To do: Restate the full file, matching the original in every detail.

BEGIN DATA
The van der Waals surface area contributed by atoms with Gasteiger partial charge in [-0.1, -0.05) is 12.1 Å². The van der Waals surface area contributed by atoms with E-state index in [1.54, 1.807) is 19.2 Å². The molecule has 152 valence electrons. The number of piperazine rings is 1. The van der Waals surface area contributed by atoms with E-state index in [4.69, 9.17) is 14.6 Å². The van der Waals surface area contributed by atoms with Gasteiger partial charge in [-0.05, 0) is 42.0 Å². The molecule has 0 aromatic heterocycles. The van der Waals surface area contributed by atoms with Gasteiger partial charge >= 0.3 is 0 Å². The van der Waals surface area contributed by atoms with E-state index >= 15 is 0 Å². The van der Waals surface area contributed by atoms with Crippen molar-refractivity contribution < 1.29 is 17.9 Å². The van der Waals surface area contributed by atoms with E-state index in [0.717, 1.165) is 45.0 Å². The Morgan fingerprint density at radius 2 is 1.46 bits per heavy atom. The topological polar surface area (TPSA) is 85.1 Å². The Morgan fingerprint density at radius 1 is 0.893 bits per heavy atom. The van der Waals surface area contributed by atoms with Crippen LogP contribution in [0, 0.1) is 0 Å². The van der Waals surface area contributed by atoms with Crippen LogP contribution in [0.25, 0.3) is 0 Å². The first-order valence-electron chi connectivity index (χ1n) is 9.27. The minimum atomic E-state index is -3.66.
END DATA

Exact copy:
The van der Waals surface area contributed by atoms with Gasteiger partial charge in [-0.1, -0.05) is 12.1 Å². The van der Waals surface area contributed by atoms with E-state index in [1.54, 1.807) is 19.2 Å². The molecule has 152 valence electrons. The number of piperazine rings is 1. The van der Waals surface area contributed by atoms with E-state index in [4.69, 9.17) is 14.6 Å². The van der Waals surface area contributed by atoms with Gasteiger partial charge in [-0.05, 0) is 42.0 Å². The molecule has 0 aromatic heterocycles. The van der Waals surface area contributed by atoms with Gasteiger partial charge >= 0.3 is 0 Å². The van der Waals surface area contributed by atoms with E-state index >= 15 is 0 Å². The van der Waals surface area contributed by atoms with Crippen molar-refractivity contribution < 1.29 is 17.9 Å². The van der Waals surface area contributed by atoms with E-state index in [0.717, 1.165) is 45.0 Å². The Morgan fingerprint density at radius 2 is 1.46 bits per heavy atom. The topological polar surface area (TPSA) is 85.1 Å². The Morgan fingerprint density at radius 1 is 0.893 bits per heavy atom. The van der Waals surface area contributed by atoms with Crippen LogP contribution in [0, 0.1) is 0 Å². The van der Waals surface area contributed by atoms with Crippen LogP contribution in [0.25, 0.3) is 0 Å². The first-order valence-electron chi connectivity index (χ1n) is 9.27. The minimum atomic E-state index is -3.66.